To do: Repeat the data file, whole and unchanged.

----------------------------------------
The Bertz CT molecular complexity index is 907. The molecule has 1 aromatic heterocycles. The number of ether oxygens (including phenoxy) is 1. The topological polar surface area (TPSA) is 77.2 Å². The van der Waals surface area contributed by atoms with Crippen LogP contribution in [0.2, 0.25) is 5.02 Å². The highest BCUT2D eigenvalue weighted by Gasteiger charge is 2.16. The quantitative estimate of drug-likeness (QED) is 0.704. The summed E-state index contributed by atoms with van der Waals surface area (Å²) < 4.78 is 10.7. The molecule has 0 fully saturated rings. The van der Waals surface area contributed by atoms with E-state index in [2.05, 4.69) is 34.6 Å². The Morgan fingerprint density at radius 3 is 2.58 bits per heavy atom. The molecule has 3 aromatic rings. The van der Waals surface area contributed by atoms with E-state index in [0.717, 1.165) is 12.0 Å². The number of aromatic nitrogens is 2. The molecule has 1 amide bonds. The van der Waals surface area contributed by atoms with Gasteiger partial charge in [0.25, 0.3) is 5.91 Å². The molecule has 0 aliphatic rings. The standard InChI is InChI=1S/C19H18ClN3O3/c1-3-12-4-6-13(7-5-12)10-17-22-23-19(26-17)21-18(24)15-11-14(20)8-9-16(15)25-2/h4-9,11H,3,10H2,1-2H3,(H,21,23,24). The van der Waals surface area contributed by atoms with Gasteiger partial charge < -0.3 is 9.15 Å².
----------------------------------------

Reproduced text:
The Bertz CT molecular complexity index is 907. The molecule has 1 aromatic heterocycles. The number of ether oxygens (including phenoxy) is 1. The topological polar surface area (TPSA) is 77.2 Å². The van der Waals surface area contributed by atoms with Crippen LogP contribution in [0.2, 0.25) is 5.02 Å². The highest BCUT2D eigenvalue weighted by Gasteiger charge is 2.16. The quantitative estimate of drug-likeness (QED) is 0.704. The summed E-state index contributed by atoms with van der Waals surface area (Å²) < 4.78 is 10.7. The molecule has 0 fully saturated rings. The van der Waals surface area contributed by atoms with E-state index in [2.05, 4.69) is 34.6 Å². The Morgan fingerprint density at radius 3 is 2.58 bits per heavy atom. The molecule has 3 aromatic rings. The van der Waals surface area contributed by atoms with E-state index in [0.717, 1.165) is 12.0 Å². The number of aromatic nitrogens is 2. The molecule has 1 amide bonds. The van der Waals surface area contributed by atoms with Gasteiger partial charge in [0.25, 0.3) is 5.91 Å². The molecule has 0 aliphatic rings. The standard InChI is InChI=1S/C19H18ClN3O3/c1-3-12-4-6-13(7-5-12)10-17-22-23-19(26-17)21-18(24)15-11-14(20)8-9-16(15)25-2/h4-9,11H,3,10H2,1-2H3,(H,21,23,24). The van der Waals surface area contributed by atoms with Gasteiger partial charge < -0.3 is 9.15 Å².